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Retrofit Composite Chainplates

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Anyone have any advice or guides on how to do this? Looking at removing my glassed in SS ones to check for crevice corrosion and just considering replacing them with something newfangled. Have had an opinion that its better to build these into the layup rather than glue onto the top laminate.

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Unless it’s a very small boat they definitely need to be made in situ.  It is possible with the deck on but very fiddly 

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Well I sort of disagree that they have to be built into the laminate.

On my boat I made some very long (4'?) carbon chainplates on a bench. (actually since I needed 4 chainplates I made up a 12" wide laminate then cut it into 3" wide chainplates) Bonded them to the main mast beam but well after it was built. Then glassed over them.

They were for 5/16" 1x19.

If I was doing this I'd want to know that I could laminate carbon very effectively.

If I was doing this I might make a splash of the outside of the hull, make up a thinner glass test chainplate, and see how it fit to the inside laminate.

I'd also reinforce the area of the hull with more layers of glass.

Or are you bonding them to a transverse bulkhead?

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 I would make up a strip the same shape as the hullwith a glass tube on top for the pin that is tapered to nothing about 12" long. Round the corners on one side. On the bench Lay your carbon unis over the top of your section straight and at 5,10 and 15 degree angles about 6' long, so 3 each side then put a smear of thickened epoxy over the back side of the section, then slide the whole slippery mess through the deck from the bottom. Prefrebly vacuum bag it to the hull, or roll the air out by hand. More carbon or glass around the deck join and all good. This is how I did the bow chainplate on my boat and the 6 on my last boat, 34'. 

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sounds good, any photos? I cant quite picture how it looks

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It doesn't matter if you fabricate them on a bench and bond them into the hull. In fact you could vacbag and cure them out the boat. Whereas you only get to vacbag in the boat. The reality is you will put a ton of extra material regardless of how you do it. Some people do a combination. Make up your turnbuckle attachment on the bench then bond it to the hull. Then add on layers to distribute the forces further out into the hull and down to the mast step.

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Kurt Hughes has an interesting entry on his blob about how carbon chainplates are dumb because if you calculate the stress you find that 1.8 mm of carbon will do the job, but that would freak everybody out. So you make it super thick to make it "look right". And then you could do it all in uni E-glass because once you get it strong enough looking.

He's got a point but carbon uni has such a huge safety factor if you make it look right.

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6 minutes ago, Zonker said:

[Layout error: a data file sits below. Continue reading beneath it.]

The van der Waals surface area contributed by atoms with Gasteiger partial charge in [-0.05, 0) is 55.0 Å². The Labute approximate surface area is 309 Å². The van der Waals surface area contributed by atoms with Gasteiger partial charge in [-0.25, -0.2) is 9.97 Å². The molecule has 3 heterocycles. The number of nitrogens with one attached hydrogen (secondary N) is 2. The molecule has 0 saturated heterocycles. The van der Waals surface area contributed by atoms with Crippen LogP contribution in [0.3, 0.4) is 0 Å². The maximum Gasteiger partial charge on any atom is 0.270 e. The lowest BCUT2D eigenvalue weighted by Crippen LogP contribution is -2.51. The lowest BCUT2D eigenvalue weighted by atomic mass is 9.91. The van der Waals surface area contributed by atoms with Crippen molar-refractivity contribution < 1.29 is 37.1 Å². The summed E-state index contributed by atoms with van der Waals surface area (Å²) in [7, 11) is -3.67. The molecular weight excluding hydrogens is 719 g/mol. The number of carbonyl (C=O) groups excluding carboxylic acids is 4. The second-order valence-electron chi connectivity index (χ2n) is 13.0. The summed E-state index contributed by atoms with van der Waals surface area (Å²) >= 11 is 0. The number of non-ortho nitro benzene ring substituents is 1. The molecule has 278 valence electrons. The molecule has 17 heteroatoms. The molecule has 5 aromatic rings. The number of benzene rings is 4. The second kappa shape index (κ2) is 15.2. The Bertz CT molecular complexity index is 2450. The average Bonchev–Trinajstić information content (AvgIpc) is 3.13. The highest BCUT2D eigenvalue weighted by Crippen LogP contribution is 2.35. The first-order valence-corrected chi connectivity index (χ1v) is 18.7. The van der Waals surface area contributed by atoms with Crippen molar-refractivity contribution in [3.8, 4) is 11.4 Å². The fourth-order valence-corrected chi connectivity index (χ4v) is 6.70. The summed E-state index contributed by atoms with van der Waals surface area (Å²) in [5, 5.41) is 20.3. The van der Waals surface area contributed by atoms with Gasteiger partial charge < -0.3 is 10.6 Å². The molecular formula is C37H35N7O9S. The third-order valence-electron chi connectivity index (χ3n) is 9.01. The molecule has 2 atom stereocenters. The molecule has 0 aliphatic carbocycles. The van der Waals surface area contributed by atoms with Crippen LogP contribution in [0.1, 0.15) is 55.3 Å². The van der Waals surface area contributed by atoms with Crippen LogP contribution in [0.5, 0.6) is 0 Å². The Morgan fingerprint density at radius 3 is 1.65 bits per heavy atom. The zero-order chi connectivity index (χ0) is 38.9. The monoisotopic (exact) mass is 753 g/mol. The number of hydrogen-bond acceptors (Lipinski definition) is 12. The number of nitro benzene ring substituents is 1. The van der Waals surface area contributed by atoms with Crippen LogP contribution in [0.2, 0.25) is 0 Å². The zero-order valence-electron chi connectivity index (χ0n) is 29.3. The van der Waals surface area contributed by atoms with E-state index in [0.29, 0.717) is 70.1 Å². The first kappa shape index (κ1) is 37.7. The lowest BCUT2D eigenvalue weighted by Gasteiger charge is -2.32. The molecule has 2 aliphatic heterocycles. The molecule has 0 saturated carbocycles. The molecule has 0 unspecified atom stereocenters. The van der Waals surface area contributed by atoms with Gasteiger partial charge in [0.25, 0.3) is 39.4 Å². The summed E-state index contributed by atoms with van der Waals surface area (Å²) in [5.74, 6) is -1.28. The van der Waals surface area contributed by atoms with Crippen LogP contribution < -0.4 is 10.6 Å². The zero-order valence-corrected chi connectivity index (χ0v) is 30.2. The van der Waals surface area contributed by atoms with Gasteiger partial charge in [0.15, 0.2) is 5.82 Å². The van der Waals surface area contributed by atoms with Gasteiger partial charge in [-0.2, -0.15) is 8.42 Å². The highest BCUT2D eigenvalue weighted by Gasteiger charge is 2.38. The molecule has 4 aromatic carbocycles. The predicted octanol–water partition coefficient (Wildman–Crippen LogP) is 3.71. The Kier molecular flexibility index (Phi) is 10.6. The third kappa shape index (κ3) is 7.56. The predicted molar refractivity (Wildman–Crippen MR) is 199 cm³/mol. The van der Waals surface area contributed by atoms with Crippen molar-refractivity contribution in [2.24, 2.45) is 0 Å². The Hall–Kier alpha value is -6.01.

Kurt Hughes has an interesting entry on his blob about how carbon chainplates are dumb because if you calculate the stress you find that 1.8 mm of carbon will do the job, but that would freak everybody out. So you make it super thick to make it "look right". And then you could do it all in uni E-glass because once you get it strong enough looking.

He's got a point but carbon uni has such a huge safety factor if you make it look right.

That's pretty astute. We have 3mm SK99 chainplate ties on the Int 14, (Think an epoxy bound lashing) which is 1150kg breaking strength - per leg of lashing! He couldn't deal with just one wrap, so we went with 2. So 4 legs. Maybe stronger than the 1/4" stainless dog-bone...

4600kg breaking strength on a 150 pound boat....  and the damn chainplate is tiny and STILL looks undersized...  Pretty easy to make shit hella-strong without much cost of $s or weight with these materials...

 

 

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1 hour ago, Zonker said:

Kurt Hughes has an interesting entry on his blob about how carbon chainplates are dumb because if you calculate the stress you find that 1.8 mm of carbon will do the job, but that would freak everybody out. So you make it super thick to make it "look right". And then you could do it all in uni E-glass because once you get it strong enough looking.

He's got a point but carbon uni has such a huge safety factor if you make it look right.

Further to what Hughes said, I can't figure out why everyone is so hung up on carbon.  If strength rather than stiffness is the desired goal, UD E-glass is almost as strong as carbon. https://www.christinedemerchant.com/carbon-kevlar-glass-comparison.html One of the things working in favour of E-Glass is that it is a better match with epoxy than carbon - in the sense of matching elongation to failure.  Quoting from this article: "...In the end if Tensile Strength is your only concern, save your money and use e glass."

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The other thing to consider is that it is not a stand alone piece of kit. Its bonded directly to the hull sides. The load is spread across a large amount of an existing strong & stiff surface. Delam shouldn't be a concern because of  the bonding surface area. The part is in almost pure tension, therefore carbon is a waste of money.

I always liked using s-glass for these kind of structures or reinforcements. Unfortunately its been made obsolete by carbon and the availability and cost makes it a poor choice.

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The chainplate is in tension but the bond to the hull or bulkhead is primarily in shear.  IIRC you use 15 MPa (roughly 2200 psi) as the shear strength for epoxy laminates.  So in imperial units, the bonding area should be at least equal to total shroud tensile strength x an appropriate SF / 2200.